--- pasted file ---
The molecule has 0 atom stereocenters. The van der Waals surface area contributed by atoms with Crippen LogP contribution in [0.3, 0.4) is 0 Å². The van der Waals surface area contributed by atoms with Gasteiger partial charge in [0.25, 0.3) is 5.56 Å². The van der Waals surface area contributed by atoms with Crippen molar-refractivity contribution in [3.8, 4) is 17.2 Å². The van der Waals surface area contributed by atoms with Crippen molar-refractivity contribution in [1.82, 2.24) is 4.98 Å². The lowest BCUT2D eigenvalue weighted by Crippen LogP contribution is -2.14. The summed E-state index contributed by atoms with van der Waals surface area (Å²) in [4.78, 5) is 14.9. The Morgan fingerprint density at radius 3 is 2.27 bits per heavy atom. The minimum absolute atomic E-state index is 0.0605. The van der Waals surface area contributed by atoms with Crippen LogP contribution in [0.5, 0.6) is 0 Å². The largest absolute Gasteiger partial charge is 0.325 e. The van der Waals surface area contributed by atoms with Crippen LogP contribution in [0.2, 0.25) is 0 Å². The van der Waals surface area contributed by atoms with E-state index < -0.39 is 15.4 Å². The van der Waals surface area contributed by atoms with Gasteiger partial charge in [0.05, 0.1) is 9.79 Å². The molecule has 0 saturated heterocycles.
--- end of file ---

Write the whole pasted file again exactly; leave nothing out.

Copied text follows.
The molecule has 0 atom stereocenters. The van der Waals surface area contributed by atoms with Crippen LogP contribution in [0.3, 0.4) is 0 Å². The van der Waals surface area contributed by atoms with Gasteiger partial charge in [0.25, 0.3) is 5.56 Å². The van der Waals surface area contributed by atoms with Crippen molar-refractivity contribution in [3.8, 4) is 17.2 Å². The van der Waals surface area contributed by atoms with Crippen molar-refractivity contribution in [1.82, 2.24) is 4.98 Å². The lowest BCUT2D eigenvalue weighted by Crippen LogP contribution is -2.14. The summed E-state index contributed by atoms with van der Waals surface area (Å²) in [4.78, 5) is 14.9. The Morgan fingerprint density at radius 3 is 2.27 bits per heavy atom. The minimum absolute atomic E-state index is 0.0605. The van der Waals surface area contributed by atoms with Crippen LogP contribution in [0.5, 0.6) is 0 Å². The largest absolute Gasteiger partial charge is 0.325 e. The van der Waals surface area contributed by atoms with Crippen LogP contribution in [0.2, 0.25) is 0 Å². The van der Waals surface area contributed by atoms with E-state index < -0.39 is 15.4 Å². The van der Waals surface area contributed by atoms with Gasteiger partial charge in [0.05, 0.1) is 9.79 Å². The molecule has 0 saturated heterocycles.